Gene expression profiling was performed using Affymetrix 1.0 Human Exon ST arrays, representing all known genes (17881) (Affymetrix Inc., Santa Clara, CA, USA) according to the manufacturer’s instructions. The Affymetrix GeneChip Whole Transcript Sense Target Labeling Assay was used to generate amplified and biotinylated sense-strands DNA targets from the entire expressed genome (2.0 µg of total RNA). Arrays were hybridized by rotating them at 60 rpm in the Affymetrix GeneChip hybridization oven at 45°C for 17 hours. After hybridization, the arrays were washed in the Affymetrix GeneChip Fluidics station FS 450. Arrays were scanned using the Affymetrix GeneChip scanner 3000 7G system.

Data extraction

For quality control, the Affymetrix CEL-files were first imported into Affymetrix Expression Console version 1.1 where control probes were extracted and normalized using the default RMA algorithm. The Area Under the Curve (AUC) of the Receiver Operator Characteristic was calculated using the positive and negative control probes. All arrays had an AUC score above the empirically defined threshold of 0.85 indicating a good separation of the positive controls from the negative controls. Pearson correlation between arrays showed no outliers.

Subsequently, the CEL-files were imported into Partek® (Partek® Genomic Suite software, version 6.4 Copyright © 2008 Partek Inc., St. Louis, MO, USA) where only core probe sets were extracted and normalized using the RMA algorithm with GC background correction. Core transcript summaries were calculated using the mean intensities of the corresponding probe sets, representing the quantitative expression levels of all genes. Expression data is generated according the MIAME guidelines and is available through the GEO (Gene Expression Omnibus) database (http://www.ncbi.nlm.nih.gov/geo), accession number GSE33377. Genes that showed significantly differential expression in responders and non-responders to TNF blockade by monoclonal antibodies are presented in Table S1.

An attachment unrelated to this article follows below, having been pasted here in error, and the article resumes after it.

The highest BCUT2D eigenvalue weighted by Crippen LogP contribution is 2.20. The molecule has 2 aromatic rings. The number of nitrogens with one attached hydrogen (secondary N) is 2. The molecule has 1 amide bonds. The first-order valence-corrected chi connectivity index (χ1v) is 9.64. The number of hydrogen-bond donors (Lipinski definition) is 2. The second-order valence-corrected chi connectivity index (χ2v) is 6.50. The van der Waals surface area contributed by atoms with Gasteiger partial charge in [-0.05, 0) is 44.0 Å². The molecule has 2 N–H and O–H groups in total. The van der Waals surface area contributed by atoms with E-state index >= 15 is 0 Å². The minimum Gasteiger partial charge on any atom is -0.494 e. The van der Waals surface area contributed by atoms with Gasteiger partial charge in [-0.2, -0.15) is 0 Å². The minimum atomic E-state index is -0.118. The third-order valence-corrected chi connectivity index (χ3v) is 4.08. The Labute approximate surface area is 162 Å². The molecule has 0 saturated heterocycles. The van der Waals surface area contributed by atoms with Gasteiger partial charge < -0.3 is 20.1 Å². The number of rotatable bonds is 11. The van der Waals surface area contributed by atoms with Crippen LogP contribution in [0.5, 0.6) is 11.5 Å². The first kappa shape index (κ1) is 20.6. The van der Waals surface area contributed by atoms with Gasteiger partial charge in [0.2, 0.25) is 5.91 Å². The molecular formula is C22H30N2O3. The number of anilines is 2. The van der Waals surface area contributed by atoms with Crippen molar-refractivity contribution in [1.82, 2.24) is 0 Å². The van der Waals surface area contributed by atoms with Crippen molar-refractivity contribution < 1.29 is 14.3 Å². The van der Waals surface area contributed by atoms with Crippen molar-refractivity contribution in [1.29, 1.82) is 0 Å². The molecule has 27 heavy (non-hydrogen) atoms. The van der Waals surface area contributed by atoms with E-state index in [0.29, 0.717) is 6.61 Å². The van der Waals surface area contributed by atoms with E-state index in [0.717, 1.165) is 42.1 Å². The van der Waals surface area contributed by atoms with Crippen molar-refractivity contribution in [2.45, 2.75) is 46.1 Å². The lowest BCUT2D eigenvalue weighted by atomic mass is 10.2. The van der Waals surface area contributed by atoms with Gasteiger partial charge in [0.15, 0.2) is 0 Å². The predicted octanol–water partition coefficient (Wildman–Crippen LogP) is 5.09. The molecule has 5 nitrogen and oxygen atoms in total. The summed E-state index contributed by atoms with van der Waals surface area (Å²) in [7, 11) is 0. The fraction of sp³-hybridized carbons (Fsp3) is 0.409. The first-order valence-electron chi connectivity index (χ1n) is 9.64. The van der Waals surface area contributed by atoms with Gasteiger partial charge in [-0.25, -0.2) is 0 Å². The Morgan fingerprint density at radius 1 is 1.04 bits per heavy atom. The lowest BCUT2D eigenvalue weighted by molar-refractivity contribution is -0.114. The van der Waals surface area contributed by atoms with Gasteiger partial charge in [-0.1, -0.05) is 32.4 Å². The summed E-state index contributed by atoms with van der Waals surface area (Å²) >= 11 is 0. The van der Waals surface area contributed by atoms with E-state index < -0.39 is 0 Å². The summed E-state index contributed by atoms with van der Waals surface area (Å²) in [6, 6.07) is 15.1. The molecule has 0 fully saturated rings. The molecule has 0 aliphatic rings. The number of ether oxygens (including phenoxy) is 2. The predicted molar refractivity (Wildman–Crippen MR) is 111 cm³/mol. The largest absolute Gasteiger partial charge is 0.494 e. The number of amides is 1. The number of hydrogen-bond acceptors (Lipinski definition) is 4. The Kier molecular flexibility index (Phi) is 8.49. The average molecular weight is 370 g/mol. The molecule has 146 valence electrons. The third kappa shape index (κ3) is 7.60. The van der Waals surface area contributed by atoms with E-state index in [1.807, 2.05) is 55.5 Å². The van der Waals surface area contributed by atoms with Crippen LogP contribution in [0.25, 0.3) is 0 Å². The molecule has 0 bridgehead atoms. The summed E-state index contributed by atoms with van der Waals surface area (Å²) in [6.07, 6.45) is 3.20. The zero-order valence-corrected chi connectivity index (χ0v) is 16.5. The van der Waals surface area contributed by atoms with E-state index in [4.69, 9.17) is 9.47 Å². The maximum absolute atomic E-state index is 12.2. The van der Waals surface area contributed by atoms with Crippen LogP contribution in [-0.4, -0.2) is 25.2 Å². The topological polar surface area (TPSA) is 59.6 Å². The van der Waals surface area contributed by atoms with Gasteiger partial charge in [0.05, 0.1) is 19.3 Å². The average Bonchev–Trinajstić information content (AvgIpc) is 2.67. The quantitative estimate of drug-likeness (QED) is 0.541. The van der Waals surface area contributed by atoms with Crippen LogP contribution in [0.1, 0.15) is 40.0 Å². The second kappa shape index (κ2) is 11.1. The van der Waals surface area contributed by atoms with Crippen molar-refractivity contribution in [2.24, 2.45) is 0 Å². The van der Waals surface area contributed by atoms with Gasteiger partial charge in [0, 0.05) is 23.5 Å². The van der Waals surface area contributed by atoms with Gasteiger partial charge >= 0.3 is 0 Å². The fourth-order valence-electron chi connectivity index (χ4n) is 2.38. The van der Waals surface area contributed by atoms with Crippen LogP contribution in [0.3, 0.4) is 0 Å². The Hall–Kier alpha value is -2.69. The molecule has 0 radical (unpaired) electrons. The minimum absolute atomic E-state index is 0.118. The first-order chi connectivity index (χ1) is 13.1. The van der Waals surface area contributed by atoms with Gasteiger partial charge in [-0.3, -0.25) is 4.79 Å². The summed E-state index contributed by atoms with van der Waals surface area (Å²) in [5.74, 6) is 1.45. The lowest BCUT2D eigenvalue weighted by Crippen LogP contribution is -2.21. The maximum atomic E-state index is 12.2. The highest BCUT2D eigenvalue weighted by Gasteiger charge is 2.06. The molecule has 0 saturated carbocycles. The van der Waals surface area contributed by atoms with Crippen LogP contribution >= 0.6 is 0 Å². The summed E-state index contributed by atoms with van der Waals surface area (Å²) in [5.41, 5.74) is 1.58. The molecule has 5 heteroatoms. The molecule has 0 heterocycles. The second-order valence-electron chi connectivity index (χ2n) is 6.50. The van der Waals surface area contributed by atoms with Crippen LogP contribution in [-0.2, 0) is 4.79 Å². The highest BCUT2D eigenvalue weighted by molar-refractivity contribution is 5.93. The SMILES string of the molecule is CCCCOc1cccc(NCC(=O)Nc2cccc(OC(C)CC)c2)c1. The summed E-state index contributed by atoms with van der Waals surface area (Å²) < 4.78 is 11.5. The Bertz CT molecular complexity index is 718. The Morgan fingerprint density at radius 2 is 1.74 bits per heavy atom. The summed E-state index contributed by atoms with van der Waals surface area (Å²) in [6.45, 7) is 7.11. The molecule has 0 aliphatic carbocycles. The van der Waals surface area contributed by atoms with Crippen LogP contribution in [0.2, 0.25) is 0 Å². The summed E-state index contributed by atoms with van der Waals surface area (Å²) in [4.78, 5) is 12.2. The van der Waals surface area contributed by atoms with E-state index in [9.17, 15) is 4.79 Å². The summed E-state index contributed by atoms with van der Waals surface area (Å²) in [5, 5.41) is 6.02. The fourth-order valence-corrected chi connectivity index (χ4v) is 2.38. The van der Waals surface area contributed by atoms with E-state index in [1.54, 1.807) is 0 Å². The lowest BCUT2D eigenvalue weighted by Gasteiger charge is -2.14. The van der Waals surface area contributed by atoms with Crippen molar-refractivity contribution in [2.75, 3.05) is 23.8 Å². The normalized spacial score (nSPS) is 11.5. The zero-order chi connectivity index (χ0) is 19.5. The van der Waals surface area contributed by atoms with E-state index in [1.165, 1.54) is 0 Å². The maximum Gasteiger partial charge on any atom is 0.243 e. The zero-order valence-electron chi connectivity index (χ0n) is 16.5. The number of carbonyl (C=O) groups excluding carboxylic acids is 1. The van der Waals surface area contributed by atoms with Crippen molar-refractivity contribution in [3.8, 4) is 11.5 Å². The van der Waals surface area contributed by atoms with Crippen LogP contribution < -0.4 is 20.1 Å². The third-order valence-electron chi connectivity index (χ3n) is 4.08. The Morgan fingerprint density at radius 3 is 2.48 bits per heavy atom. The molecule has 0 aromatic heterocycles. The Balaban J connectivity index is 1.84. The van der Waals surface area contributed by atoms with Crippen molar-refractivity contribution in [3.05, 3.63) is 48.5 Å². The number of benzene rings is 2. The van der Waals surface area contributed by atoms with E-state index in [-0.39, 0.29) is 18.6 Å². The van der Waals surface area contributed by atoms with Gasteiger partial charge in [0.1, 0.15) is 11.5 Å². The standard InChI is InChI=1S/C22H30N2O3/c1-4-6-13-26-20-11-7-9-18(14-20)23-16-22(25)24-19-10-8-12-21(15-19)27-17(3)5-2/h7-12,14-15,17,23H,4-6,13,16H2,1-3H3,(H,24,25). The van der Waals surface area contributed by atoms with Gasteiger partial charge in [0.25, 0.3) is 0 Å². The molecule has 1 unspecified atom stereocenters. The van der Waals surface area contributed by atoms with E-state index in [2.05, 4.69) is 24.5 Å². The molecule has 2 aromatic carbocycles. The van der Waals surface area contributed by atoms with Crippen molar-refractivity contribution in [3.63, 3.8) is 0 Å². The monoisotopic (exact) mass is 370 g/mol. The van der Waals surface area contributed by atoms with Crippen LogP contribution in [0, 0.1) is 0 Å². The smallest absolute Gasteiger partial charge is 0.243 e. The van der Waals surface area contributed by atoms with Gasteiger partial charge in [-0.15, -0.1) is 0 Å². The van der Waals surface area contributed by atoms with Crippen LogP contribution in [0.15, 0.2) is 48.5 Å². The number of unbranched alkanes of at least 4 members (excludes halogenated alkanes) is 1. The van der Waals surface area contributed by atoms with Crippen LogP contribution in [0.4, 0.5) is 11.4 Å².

Validation of previously reported expression signatures

Using the PubMed database (accessed August 2011), we identified a total of fourteen studies that used gene expression profiling to predict treatment outcome [17]-[28], [31], [34]. Nine studies were excluded from validation as they analyzed gene expression levels after treatment initiation [18], [26], [27], [34] or used different starting material (arthroscopic biopsies) [17], [20], [24], [25], [31]. The transcript sets from the other studies [19], [21]-[23], [28] were included for validation in our patient cohort because they matched our experimental set up in the following aspects: 1) all studies present transcript sets that are able to distinguish between responders and non-responders based upon analyses at baseline (before treatment start) and 2) the studies used blood cells as starting material. The published transcript sets were linked to the corresponding quantitative expression values obtained in our analyses. K-means partition clustering was performed using Pearson dissimilarity as a distance measure. The number of partition clusters was set to two (non-responder and responder). The true positive and true negative responses values were calculated. Sensitivity was calculated by the following formula: true positives (true anti-TNF non-responders identified as non-responders)/true positives+false negatives (true non-responders identified as responders). Specificity was calculated by the formula: true negatives (true responders identified as responders)/true negatives+false positives (true responders identified as non-responders).

Acknowledgments

We thank all patients for taking part in the study.

Author Contributions

Conceived and designed the experiments: ET MJHC BF PB. Performed the experiments: ET MJHC. Analyzed the data: ET CG MJHC. Contributed reagents/materials/analysis tools: WK JAV SVR CG. Wrote the paper: ET MJHC. Discussion: TR HS AdB AE PB PvR BF.